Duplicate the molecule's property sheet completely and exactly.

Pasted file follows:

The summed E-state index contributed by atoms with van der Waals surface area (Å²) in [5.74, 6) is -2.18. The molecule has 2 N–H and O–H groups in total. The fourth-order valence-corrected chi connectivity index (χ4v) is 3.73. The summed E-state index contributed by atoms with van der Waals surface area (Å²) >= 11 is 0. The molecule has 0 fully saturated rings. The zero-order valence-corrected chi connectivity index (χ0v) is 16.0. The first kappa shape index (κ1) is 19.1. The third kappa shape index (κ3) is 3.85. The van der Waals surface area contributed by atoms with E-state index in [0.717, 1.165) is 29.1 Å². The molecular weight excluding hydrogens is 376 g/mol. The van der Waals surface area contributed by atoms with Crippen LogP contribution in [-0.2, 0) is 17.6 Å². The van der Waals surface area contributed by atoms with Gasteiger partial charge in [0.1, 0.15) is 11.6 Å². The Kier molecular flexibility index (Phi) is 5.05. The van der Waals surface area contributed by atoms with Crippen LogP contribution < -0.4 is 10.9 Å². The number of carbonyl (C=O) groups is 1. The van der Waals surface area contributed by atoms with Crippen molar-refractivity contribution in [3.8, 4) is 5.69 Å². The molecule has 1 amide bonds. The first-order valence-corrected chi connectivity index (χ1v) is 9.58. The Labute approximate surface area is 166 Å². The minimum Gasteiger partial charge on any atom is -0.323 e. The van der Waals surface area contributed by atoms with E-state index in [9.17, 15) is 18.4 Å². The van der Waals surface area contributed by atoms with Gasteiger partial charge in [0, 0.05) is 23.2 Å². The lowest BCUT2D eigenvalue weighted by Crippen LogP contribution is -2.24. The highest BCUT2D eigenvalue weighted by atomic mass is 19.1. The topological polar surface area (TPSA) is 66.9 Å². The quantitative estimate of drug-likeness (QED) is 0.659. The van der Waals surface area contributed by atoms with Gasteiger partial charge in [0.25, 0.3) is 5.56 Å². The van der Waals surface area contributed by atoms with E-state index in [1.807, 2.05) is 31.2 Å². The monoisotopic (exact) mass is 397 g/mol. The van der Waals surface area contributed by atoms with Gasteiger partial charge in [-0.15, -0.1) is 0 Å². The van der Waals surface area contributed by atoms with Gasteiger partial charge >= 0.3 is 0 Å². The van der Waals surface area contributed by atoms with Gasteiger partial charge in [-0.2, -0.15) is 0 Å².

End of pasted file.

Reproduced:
The summed E-state index contributed by atoms with van der Waals surface area (Å²) in [5.74, 6) is -2.18. The molecule has 2 N–H and O–H groups in total. The fourth-order valence-corrected chi connectivity index (χ4v) is 3.73. The summed E-state index contributed by atoms with van der Waals surface area (Å²) >= 11 is 0. The molecule has 0 fully saturated rings. The zero-order valence-corrected chi connectivity index (χ0v) is 16.0. The first kappa shape index (κ1) is 19.1. The third kappa shape index (κ3) is 3.85. The van der Waals surface area contributed by atoms with E-state index in [0.717, 1.165) is 29.1 Å². The molecular weight excluding hydrogens is 376 g/mol. The van der Waals surface area contributed by atoms with Crippen LogP contribution in [-0.2, 0) is 17.6 Å². The van der Waals surface area contributed by atoms with Gasteiger partial charge in [0.1, 0.15) is 11.6 Å². The Kier molecular flexibility index (Phi) is 5.05. The van der Waals surface area contributed by atoms with Crippen LogP contribution < -0.4 is 10.9 Å². The number of carbonyl (C=O) groups is 1. The van der Waals surface area contributed by atoms with Crippen molar-refractivity contribution in [3.8, 4) is 5.69 Å². The molecule has 1 amide bonds. The first-order valence-corrected chi connectivity index (χ1v) is 9.58. The Labute approximate surface area is 166 Å². The minimum Gasteiger partial charge on any atom is -0.323 e. The van der Waals surface area contributed by atoms with E-state index in [9.17, 15) is 18.4 Å². The van der Waals surface area contributed by atoms with Gasteiger partial charge in [0, 0.05) is 23.2 Å². The lowest BCUT2D eigenvalue weighted by Crippen LogP contribution is -2.24. The highest BCUT2D eigenvalue weighted by atomic mass is 19.1. The topological polar surface area (TPSA) is 66.9 Å². The quantitative estimate of drug-likeness (QED) is 0.659. The van der Waals surface area contributed by atoms with Gasteiger partial charge in [0.25, 0.3) is 5.56 Å². The van der Waals surface area contributed by atoms with E-state index in [1.807, 2.05) is 31.2 Å². The monoisotopic (exact) mass is 397 g/mol. The van der Waals surface area contributed by atoms with Gasteiger partial charge in [-0.15, -0.1) is 0 Å². The van der Waals surface area contributed by atoms with Gasteiger partial charge >= 0.3 is 0 Å². The van der Waals surface area contributed by atoms with Gasteiger partial charge in [-0.2, -0.15) is 0 Å².